Why Dogs are More Like Humans Than Wolves- page 2 | Innovation | Smithsonian
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Why Dogs are More Like Humans Than Wolves

The dumb dog days are over, says evolutionary anthropologist Brian Hare

smithsonian.com

(Continued from page 1)

There’s a lot of research into how dogs solve problems. For instance, in a new experiment, a dog demonstrated opening a sliding door, using one of two techniques. It turns out other dogs will copy the first dog and use that same technique the very first time they open the door. That is not something that most people would have expected. [A hundred years ago, British psychologist] C. Lloyd Morgan was one of the first people to write about animal intelligence from an experimental perspective. One of the great anecdotes he tells is about how his dog Tony struggled to open a gate, and through trial and error, he slowly learned a solution. It looked like Tony the terrier was a genius, but because Morgan had watched the problem-solving develop, he knew that Tony didn’t understand anything, that it was all chance trial and error. Morgan then concluded that when you see animals doing intelligent things, you must consider that there’s a very low-level mechanism that allowed them to solve the problem. But the new finding is, if he had only shown Tony how to open the gate, Tony could have learned almost immediately how to do it. You make the problem social and dogs do fantastically.

You also cite studies that show dogs can be deceptive. How does that demonstrate genius?

Those studies show that dogs are using information about what humans can see or hear to make decisions about how to behave around us. In one study, dogs spontaneously avoid retrieving food from a box with noisemakers when they have been told not to eat it, [instead choosing to steal food from a box that a human has demonstrated does not make noise]. This suggests they might be aware of what we can and cannot hear. Similarly, a number of studies have shown that dogs avoid misbehaving if you are watching them, but are more likely to act up if you have your back turned, or even your eyes closed!

So there is such thing as a bad dog. But can this new science of dog cognition help us train them better?

No pun intended, I don’t really have a dog in the fight about how to train dogs, but it’s an important question. People love dogs, and they want to help their dogs have a rich life, and they can do that by helping their dogs obey some simple principles. But how do you get a dog to do that? One of the big schools of thought is you have to really be an alpha dog. You have to make sure the dog doesn’t think he can boss you around. That premise is probably based on some faulty rationale, that dogs evolved from wolves, and wolves have a very strict hierarchy. That’s a reasonable hypothesis, except that there’s one major problem: dogs are not wolves. Looking at feral dogs, what people have found is that they don’t have a strict hierarchy. It’s not that you follow the dominant individual. With feral dogs, the leader is the individual that has the most friendships in the group. It’s not about dominance.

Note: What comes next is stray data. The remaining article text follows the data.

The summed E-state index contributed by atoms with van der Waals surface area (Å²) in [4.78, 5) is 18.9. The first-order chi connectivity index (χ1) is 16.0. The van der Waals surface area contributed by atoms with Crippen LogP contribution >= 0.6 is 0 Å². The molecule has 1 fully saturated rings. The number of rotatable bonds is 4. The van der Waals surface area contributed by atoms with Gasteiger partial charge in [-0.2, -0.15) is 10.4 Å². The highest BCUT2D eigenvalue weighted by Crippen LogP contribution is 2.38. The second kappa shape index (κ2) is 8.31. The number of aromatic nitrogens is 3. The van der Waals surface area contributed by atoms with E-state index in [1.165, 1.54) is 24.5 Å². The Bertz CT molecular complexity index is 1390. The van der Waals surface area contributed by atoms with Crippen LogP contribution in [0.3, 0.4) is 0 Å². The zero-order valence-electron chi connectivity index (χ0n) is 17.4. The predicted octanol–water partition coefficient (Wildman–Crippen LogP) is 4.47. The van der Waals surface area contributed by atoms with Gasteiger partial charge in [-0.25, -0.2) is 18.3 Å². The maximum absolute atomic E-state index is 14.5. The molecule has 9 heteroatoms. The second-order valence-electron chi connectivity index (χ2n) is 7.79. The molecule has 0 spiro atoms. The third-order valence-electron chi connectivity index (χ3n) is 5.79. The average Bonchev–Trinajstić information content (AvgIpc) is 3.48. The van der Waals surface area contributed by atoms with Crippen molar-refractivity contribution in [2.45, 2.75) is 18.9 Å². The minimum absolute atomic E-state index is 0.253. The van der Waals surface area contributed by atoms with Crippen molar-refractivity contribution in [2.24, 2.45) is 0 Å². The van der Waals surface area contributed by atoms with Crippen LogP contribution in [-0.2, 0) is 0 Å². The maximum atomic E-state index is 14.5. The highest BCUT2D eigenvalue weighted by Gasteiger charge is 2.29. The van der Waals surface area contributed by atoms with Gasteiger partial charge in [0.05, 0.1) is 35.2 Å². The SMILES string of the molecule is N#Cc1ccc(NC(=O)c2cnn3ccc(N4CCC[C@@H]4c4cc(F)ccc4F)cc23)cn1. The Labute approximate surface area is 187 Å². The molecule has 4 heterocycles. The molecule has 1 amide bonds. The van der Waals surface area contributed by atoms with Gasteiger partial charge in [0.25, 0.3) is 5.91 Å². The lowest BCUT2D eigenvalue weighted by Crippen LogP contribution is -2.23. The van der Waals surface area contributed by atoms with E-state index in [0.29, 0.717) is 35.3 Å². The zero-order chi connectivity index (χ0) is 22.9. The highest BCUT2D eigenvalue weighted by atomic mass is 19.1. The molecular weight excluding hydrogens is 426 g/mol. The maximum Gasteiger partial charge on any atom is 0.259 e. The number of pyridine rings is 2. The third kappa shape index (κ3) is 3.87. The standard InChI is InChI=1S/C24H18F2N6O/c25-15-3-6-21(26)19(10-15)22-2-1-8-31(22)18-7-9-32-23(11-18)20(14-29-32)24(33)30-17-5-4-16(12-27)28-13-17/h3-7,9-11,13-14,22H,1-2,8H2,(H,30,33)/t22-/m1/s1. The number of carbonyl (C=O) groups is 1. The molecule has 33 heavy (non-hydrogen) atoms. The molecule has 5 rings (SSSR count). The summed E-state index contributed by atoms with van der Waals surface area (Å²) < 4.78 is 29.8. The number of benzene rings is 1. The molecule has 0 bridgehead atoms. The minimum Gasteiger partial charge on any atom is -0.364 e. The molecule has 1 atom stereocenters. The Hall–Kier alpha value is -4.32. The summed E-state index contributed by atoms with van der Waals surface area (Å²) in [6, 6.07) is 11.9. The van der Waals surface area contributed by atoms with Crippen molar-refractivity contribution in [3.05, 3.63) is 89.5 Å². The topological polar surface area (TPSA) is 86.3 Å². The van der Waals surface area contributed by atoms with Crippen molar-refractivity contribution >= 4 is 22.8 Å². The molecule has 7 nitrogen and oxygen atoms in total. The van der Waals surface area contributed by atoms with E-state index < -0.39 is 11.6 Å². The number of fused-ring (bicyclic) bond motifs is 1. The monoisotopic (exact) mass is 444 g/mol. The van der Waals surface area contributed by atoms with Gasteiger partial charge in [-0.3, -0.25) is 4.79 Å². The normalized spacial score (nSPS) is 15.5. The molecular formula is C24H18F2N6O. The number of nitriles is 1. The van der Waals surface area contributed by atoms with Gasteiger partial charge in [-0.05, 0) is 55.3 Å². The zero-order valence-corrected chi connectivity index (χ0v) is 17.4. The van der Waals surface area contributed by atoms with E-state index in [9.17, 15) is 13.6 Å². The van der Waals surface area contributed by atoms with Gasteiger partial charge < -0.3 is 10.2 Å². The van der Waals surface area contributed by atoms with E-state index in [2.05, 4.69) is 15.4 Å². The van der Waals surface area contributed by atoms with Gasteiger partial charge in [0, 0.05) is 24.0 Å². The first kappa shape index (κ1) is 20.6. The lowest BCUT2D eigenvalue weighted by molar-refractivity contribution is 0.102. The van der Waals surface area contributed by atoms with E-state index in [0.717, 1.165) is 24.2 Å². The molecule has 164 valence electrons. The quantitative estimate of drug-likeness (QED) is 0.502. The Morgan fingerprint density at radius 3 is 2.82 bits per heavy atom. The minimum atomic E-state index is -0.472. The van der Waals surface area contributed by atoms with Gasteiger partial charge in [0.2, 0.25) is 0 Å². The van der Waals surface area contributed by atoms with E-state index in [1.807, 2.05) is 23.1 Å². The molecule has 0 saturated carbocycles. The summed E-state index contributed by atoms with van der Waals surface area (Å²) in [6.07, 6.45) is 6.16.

There’s another school of training, which says that the more you practice the better they’ll be at sitting, staying, listening to you, obeying, etc. But there are studies that show that dogs that are trained less intensely actually learn faster and retain the information they learn longer. If you force animals to perform over and over, it actually makes a response less flexible.

Here’s a question that could get us in trouble. Are dogs smarter than cats?

It’s a very difficult question to answer in any meaningful way. I could ask you, which is a better tool, a hammer or a screwdriver? They’re designed to do different things. Compare the origins of these animals in the wild, their progenitors, the wolf and the wild African cat. You have one that is an endurance runner, a pack animal that relies on cooperation. You have another that is a relatively asocial, stalking hunter that relies on stealth to be successful. These are completely different social systems and ways of life, and evolution shaped those minds to be really different because they do completely different things in terms of how they make a living.

Fair enough. In addition to dog and cat partisans, I’m guessing that many pet owners will have another response to your book: “There’s no way my dog is a genius. He drinks out of the toilet and chases his own tail.” Would these people be wrong?


Everybody loves to talk about how amazing humans are as a species in terms of innovation and technology. We’ve invented the Internet and the iPad, and we have an International Space Station. Yes, as a species we’ve done that, but I can assure you that if somebody said to me today, “You have to invent the next iPad,” you might as well just shoot me. There’s also tremendous individual variation in dogs. In the case of the dog that chases his own tail, that may be a dog that the person thinks is a little bit on the dumb side, but there are some domains of intelligence that people aren’t really thinking about. Just because one individual dog isn’t particularly good at using gestures, for example, it doesn’t mean that they’re not absolutely remarkable in their memory, or that they can’t use your visual perspective to deceive you. One of the things we’re trying to do in the book is change the conversation about what is intelligence. A lot of people may find out, the dog that just chases his tail, there’s actually a lot more there than they expected.

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About Amy Crawford
Amy Crawford

Amy Crawford is a Boston-based freelance journalist writing about government, education and ideas. Her writing has appeared in Smithsonian, Slate, Boston Magazine and the Boston Globe.

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